Why A Blogger Says That "Becoming Fat" Saved Her Life

Danica Marjanović knows exactly what you're thinking when you look at her.

She doesn't have to ask to know that when most people look at her body, they'll be "concerned" about her health.

"I can’t tell you how many fake health concerns/bullying/body shaming comments I get that start with 'I am all for self love BUT... you should be working out to love your body,'" she wrote on an Instagram post earlier this month.

However, she pointed out, those comments are often reserved specifically for fat bodies, designed to mask weight discrimination.

"Would you tell an underweight anorexic patient in the early stages of recovery to start exercising to prove she loves her self?" she asked.

Marjanović, who is recovering from an eating disorder, wrote on her photo that becoming fat saved her life, and hit back at what she calls "the treatment of bodies that are not skinny."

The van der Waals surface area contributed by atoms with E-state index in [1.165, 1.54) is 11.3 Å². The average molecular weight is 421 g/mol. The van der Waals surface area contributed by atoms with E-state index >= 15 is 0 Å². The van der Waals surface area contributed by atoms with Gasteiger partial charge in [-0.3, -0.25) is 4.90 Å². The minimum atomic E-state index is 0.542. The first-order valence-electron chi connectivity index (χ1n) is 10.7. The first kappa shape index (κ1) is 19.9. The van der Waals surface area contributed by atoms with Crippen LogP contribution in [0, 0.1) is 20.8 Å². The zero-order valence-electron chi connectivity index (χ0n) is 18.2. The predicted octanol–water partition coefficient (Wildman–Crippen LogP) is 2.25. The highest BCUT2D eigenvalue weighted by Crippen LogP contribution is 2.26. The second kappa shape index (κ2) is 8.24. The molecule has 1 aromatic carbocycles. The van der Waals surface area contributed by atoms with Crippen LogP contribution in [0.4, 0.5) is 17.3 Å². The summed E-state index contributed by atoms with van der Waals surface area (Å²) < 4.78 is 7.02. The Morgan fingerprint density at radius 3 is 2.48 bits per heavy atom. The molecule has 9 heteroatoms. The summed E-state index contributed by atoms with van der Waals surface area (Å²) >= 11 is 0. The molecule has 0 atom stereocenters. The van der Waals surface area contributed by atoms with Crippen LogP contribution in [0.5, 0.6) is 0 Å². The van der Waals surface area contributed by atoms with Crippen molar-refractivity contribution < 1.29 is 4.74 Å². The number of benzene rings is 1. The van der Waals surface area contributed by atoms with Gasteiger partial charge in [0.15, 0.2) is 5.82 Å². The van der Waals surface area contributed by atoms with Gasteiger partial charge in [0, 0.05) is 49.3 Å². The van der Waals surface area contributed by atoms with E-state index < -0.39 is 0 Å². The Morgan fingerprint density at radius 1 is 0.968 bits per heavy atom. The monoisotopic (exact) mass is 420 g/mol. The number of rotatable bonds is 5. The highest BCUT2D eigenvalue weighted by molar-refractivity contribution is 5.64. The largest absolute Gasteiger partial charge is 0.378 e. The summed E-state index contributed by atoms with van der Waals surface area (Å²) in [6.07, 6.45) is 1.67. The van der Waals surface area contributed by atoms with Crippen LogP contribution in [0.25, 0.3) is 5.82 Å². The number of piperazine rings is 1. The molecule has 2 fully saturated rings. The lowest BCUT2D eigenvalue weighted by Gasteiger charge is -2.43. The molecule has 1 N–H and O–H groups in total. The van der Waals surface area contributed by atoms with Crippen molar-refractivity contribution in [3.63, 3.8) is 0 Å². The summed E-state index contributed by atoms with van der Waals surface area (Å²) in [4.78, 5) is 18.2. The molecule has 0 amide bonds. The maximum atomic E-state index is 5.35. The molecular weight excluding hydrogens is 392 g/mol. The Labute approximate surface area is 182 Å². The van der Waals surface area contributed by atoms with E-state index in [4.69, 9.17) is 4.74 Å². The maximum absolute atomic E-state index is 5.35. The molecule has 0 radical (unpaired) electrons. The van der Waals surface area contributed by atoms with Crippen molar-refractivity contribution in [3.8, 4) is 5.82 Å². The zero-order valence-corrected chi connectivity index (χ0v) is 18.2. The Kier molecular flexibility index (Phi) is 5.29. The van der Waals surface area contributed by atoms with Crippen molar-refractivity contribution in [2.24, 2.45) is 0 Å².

The thing is, you can't tell whether or not someone is healthy just by looking at them, but people feel much more free to comment on someone's body if they're overweight — despite the fact that people who aren't thin can also be struggling with disordered eating.

"Just because my body does not conform to society’s standards of an eating disorder recovery body does not mean I am not overcoming a serious issue with restricting my food," Marjanović wrote. "No one has the right to then use their ill informed ignorant judgment to tell me how I should or shouldn’t be showing love to my body you have NO not even a SLIGHT idea how far I’ve come with my relationship with food and exercise."

The stereotypes we hold up about what eating disorders look like can keep survivors from seeking help, she said.

"I always felt not skinny enough to go get help about my issues with food and body image," she wrote. "If anything I’m trying to make a point of the treatment of bodies that are not skinny even in the treatment of eating disorders — this has to change."

Refinery29 has reached out to Marjanović for comment, and will update this article when we receive a response.

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If you are struggling with an eating disorder and are in need of support, please call the National Eating Disorders Association Helpline at 1-800-931-2237. For a 24-hour crisis line, text “NEDA” to 741741.

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